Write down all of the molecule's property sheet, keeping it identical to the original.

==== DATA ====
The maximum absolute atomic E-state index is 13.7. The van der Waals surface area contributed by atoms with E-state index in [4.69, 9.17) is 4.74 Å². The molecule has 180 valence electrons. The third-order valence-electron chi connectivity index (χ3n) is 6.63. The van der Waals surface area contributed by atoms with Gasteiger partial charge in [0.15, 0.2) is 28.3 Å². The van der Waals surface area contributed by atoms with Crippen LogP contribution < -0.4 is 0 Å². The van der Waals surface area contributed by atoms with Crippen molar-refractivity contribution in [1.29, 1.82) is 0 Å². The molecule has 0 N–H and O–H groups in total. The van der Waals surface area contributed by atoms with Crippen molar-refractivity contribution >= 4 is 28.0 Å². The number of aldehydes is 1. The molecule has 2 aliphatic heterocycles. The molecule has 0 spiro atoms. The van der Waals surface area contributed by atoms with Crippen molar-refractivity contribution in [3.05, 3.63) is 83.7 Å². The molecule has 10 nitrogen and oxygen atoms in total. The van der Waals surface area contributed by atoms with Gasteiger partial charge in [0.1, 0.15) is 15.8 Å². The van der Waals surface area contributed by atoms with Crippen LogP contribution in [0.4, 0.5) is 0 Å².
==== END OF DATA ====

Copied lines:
The maximum absolute atomic E-state index is 13.7. The van der Waals surface area contributed by atoms with E-state index in [4.69, 9.17) is 4.74 Å². The molecule has 180 valence electrons. The third-order valence-electron chi connectivity index (χ3n) is 6.63. The van der Waals surface area contributed by atoms with Gasteiger partial charge in [0.15, 0.2) is 28.3 Å². The van der Waals surface area contributed by atoms with Crippen LogP contribution < -0.4 is 0 Å². The van der Waals surface area contributed by atoms with Crippen molar-refractivity contribution in [1.29, 1.82) is 0 Å². The molecule has 0 N–H and O–H groups in total. The van der Waals surface area contributed by atoms with Crippen molar-refractivity contribution >= 4 is 28.0 Å². The number of aldehydes is 1. The molecule has 2 aliphatic heterocycles. The molecule has 0 spiro atoms. The van der Waals surface area contributed by atoms with Crippen molar-refractivity contribution in [3.05, 3.63) is 83.7 Å². The molecule has 10 nitrogen and oxygen atoms in total. The van der Waals surface area contributed by atoms with Gasteiger partial charge in [0.1, 0.15) is 15.8 Å². The van der Waals surface area contributed by atoms with Crippen LogP contribution in [0.4, 0.5) is 0 Å².